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BDP director Peter Drummond has welcomed CABE's 'helpful' criticisms of his £700 million masterplan for Paddington Street, Liverpool.

CABE's design review committee found the 'large and complicated' project still presented concerns after seeing it for the third time.

The committee said more attention needed to be paid to the movement of pedestrians. It identified a 'danger' that parts of the western project would become a 'megastructure' and said the project was least resolved in the area of landscape design: BDP's masterplan involves the creation of a major city centre park.

But Drummond said points raised by the committee would be resolved as the project moved into detailed design stage.He said it was 'rewarding' that CABE had expressed confidence in the 'contemporary' process by which the project was being developed. BDP has already arranged for five other architects to submit planning applications for site buildings.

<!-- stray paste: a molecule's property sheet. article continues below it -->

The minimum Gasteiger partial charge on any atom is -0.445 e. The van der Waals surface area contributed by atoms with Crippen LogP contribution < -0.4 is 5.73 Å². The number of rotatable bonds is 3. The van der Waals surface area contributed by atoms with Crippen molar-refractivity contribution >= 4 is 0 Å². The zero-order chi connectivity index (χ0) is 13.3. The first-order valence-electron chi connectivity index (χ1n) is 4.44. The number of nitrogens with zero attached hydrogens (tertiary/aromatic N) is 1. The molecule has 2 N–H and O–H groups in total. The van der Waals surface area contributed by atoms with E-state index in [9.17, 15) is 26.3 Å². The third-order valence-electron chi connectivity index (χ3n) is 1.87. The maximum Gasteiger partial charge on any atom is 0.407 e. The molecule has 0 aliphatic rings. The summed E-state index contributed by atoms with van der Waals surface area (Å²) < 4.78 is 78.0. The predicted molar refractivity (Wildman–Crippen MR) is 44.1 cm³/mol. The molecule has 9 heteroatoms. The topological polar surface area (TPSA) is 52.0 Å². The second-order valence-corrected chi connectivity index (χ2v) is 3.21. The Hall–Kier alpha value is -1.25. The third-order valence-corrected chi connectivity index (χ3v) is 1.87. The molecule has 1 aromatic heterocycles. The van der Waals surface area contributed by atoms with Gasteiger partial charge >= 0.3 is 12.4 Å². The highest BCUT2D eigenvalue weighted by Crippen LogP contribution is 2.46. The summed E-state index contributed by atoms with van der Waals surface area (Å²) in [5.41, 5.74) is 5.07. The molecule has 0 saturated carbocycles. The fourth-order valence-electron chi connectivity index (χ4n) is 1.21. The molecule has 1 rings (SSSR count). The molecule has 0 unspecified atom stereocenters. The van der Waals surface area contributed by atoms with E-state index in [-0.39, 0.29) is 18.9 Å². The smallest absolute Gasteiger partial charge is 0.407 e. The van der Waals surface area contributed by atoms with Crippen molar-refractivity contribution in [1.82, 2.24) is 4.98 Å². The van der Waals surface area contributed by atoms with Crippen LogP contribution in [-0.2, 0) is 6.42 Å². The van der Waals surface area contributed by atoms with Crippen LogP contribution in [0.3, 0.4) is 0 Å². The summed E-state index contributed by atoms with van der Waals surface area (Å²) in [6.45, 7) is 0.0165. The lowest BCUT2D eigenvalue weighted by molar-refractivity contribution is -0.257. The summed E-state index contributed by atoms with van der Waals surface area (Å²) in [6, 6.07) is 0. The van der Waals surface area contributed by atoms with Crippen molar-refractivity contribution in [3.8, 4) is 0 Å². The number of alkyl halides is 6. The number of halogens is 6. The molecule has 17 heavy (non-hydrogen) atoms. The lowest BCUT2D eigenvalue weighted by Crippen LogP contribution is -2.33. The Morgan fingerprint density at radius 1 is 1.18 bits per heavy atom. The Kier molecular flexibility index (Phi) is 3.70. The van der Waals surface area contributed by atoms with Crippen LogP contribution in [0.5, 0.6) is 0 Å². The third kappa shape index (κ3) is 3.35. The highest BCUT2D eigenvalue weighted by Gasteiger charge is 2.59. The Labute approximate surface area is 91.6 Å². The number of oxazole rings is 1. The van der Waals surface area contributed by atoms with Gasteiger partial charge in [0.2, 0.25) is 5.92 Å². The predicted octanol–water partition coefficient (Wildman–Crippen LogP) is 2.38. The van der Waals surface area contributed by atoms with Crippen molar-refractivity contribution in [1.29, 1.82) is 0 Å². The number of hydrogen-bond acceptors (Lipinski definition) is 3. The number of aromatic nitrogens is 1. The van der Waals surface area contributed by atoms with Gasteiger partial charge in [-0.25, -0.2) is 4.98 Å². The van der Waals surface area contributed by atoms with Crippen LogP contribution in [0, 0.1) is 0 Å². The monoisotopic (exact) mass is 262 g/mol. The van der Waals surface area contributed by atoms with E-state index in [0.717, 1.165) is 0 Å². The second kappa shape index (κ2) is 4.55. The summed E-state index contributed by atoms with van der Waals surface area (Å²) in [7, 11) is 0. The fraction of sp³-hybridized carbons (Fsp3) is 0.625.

CABE also said there is 'much to admire and welcome' in Richard Rogers Partnership's revised Grand Union Building for London's Paddington Basin. The committee said that RRP's revised proposals offer 'an even better approach' than the previous scheme.

RRP was forced to rethink the £300 million mixed-use development after failing to win planning permission for its original 42-storey tower scheme. The 110,000m 2project is now a series of six graduated and interlinking blocks of nine to 30storeys on a canalside site. However, it remains concerned about access arrangements between the Grand Union Building and the isolated part of Paddington north of the Westway, and the uncomfortable relationship between the southern office buildings and the adjacent residential Windings scheme proposed by Jestico + Whiles.

The committee was also pleased with the progress made by Panter Hudspith Architects on its £8.2 million Lincoln City and County Museum since its last presentation - the result of a 'thoughtful response' to earlier comments.

However, the committee did have two detailed comments, relating to the south elevation and the horizontal 'slot' windows, that it hopes will be taken into account as the design develops.

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